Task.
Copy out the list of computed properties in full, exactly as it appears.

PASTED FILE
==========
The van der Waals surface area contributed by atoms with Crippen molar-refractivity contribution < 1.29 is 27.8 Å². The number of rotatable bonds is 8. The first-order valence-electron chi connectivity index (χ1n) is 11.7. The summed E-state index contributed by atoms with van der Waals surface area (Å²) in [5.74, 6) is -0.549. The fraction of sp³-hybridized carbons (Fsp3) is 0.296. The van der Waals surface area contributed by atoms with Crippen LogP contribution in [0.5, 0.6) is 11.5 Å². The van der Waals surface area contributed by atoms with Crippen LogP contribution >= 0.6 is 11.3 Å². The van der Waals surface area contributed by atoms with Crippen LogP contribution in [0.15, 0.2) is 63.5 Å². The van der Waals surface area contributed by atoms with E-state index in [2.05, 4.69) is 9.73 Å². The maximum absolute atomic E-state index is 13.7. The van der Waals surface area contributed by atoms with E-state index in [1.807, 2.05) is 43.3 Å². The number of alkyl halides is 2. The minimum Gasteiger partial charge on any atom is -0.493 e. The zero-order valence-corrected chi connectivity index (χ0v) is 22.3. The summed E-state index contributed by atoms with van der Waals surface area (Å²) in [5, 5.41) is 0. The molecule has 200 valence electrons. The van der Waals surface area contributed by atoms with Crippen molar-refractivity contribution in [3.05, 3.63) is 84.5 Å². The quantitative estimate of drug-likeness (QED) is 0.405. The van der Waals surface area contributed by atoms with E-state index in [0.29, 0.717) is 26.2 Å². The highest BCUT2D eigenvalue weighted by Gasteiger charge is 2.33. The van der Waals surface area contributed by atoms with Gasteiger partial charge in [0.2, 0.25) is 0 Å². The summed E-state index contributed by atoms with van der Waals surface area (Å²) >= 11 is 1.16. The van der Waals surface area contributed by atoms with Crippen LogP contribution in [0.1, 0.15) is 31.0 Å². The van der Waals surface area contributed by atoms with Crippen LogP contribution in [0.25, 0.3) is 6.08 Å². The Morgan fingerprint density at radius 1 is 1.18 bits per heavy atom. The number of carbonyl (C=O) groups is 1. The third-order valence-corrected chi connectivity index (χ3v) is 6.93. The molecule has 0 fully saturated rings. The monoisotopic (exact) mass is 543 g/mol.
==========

The van der Waals surface area contributed by atoms with Crippen molar-refractivity contribution < 1.29 is 27.8 Å². The number of rotatable bonds is 8. The first-order valence-electron chi connectivity index (χ1n) is 11.7. The summed E-state index contributed by atoms with van der Waals surface area (Å²) in [5.74, 6) is -0.549. The fraction of sp³-hybridized carbons (Fsp3) is 0.296. The van der Waals surface area contributed by atoms with Crippen LogP contribution in [0.5, 0.6) is 11.5 Å². The van der Waals surface area contributed by atoms with Crippen LogP contribution >= 0.6 is 11.3 Å². The van der Waals surface area contributed by atoms with Crippen LogP contribution in [0.15, 0.2) is 63.5 Å². The van der Waals surface area contributed by atoms with E-state index in [2.05, 4.69) is 9.73 Å². The maximum absolute atomic E-state index is 13.7. The van der Waals surface area contributed by atoms with E-state index in [1.807, 2.05) is 43.3 Å². The number of alkyl halides is 2. The minimum Gasteiger partial charge on any atom is -0.493 e. The zero-order valence-corrected chi connectivity index (χ0v) is 22.3. The summed E-state index contributed by atoms with van der Waals surface area (Å²) in [5, 5.41) is 0. The molecule has 200 valence electrons. The van der Waals surface area contributed by atoms with Crippen molar-refractivity contribution in [3.05, 3.63) is 84.5 Å². The quantitative estimate of drug-likeness (QED) is 0.405. The van der Waals surface area contributed by atoms with E-state index in [0.29, 0.717) is 26.2 Å². The highest BCUT2D eigenvalue weighted by Gasteiger charge is 2.33. The van der Waals surface area contributed by atoms with Gasteiger partial charge in [0.2, 0.25) is 0 Å². The summed E-state index contributed by atoms with van der Waals surface area (Å²) >= 11 is 1.16. The van der Waals surface area contributed by atoms with Crippen LogP contribution in [0.1, 0.15) is 31.0 Å². The van der Waals surface area contributed by atoms with Crippen LogP contribution in [0.25, 0.3) is 6.08 Å². The Morgan fingerprint density at radius 1 is 1.18 bits per heavy atom. The number of carbonyl (C=O) groups is 1. The third-order valence-corrected chi connectivity index (χ3v) is 6.93. The molecule has 0 fully saturated rings. The monoisotopic (exact) mass is 543 g/mol.